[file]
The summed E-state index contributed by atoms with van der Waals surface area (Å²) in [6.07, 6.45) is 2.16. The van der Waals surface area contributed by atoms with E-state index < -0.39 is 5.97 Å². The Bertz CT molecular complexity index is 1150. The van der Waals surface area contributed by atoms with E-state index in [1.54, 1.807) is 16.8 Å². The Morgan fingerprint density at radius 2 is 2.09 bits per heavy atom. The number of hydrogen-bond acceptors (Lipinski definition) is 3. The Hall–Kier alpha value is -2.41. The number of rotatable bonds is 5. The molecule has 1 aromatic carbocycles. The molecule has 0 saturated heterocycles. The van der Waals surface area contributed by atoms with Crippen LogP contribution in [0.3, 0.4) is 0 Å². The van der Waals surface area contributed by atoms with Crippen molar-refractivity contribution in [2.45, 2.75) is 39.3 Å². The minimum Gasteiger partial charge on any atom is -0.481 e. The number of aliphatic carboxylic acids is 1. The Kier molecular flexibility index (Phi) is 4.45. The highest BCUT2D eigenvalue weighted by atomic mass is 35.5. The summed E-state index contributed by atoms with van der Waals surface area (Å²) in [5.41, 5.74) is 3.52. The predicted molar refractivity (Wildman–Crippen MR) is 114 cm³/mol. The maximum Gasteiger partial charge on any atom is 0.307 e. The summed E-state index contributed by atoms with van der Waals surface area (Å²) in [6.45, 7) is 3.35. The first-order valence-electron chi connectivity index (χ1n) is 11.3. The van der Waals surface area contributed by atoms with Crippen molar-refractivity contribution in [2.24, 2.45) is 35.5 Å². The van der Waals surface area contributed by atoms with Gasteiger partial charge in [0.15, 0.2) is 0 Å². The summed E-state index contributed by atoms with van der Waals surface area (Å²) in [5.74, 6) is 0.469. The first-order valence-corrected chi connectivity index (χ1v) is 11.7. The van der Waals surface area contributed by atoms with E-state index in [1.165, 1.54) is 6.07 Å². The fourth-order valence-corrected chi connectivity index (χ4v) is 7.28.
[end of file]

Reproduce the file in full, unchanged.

The summed E-state index contributed by atoms with van der Waals surface area (Å²) in [6.07, 6.45) is 2.16. The van der Waals surface area contributed by atoms with E-state index < -0.39 is 5.97 Å². The Bertz CT molecular complexity index is 1150. The van der Waals surface area contributed by atoms with E-state index in [1.54, 1.807) is 16.8 Å². The Morgan fingerprint density at radius 2 is 2.09 bits per heavy atom. The number of hydrogen-bond acceptors (Lipinski definition) is 3. The Hall–Kier alpha value is -2.41. The number of rotatable bonds is 5. The molecule has 1 aromatic carbocycles. The molecule has 0 saturated heterocycles. The van der Waals surface area contributed by atoms with Crippen LogP contribution in [0.3, 0.4) is 0 Å². The van der Waals surface area contributed by atoms with Crippen molar-refractivity contribution in [2.45, 2.75) is 39.3 Å². The minimum Gasteiger partial charge on any atom is -0.481 e. The number of aliphatic carboxylic acids is 1. The Kier molecular flexibility index (Phi) is 4.45. The highest BCUT2D eigenvalue weighted by atomic mass is 35.5. The summed E-state index contributed by atoms with van der Waals surface area (Å²) in [5.41, 5.74) is 3.52. The predicted molar refractivity (Wildman–Crippen MR) is 114 cm³/mol. The maximum Gasteiger partial charge on any atom is 0.307 e. The summed E-state index contributed by atoms with van der Waals surface area (Å²) in [6.45, 7) is 3.35. The first-order valence-electron chi connectivity index (χ1n) is 11.3. The van der Waals surface area contributed by atoms with Crippen molar-refractivity contribution in [2.24, 2.45) is 35.5 Å². The van der Waals surface area contributed by atoms with Gasteiger partial charge in [0.15, 0.2) is 0 Å². The summed E-state index contributed by atoms with van der Waals surface area (Å²) in [5.74, 6) is 0.469. The first-order valence-corrected chi connectivity index (χ1v) is 11.7. The van der Waals surface area contributed by atoms with E-state index in [1.165, 1.54) is 6.07 Å². The fourth-order valence-corrected chi connectivity index (χ4v) is 7.28.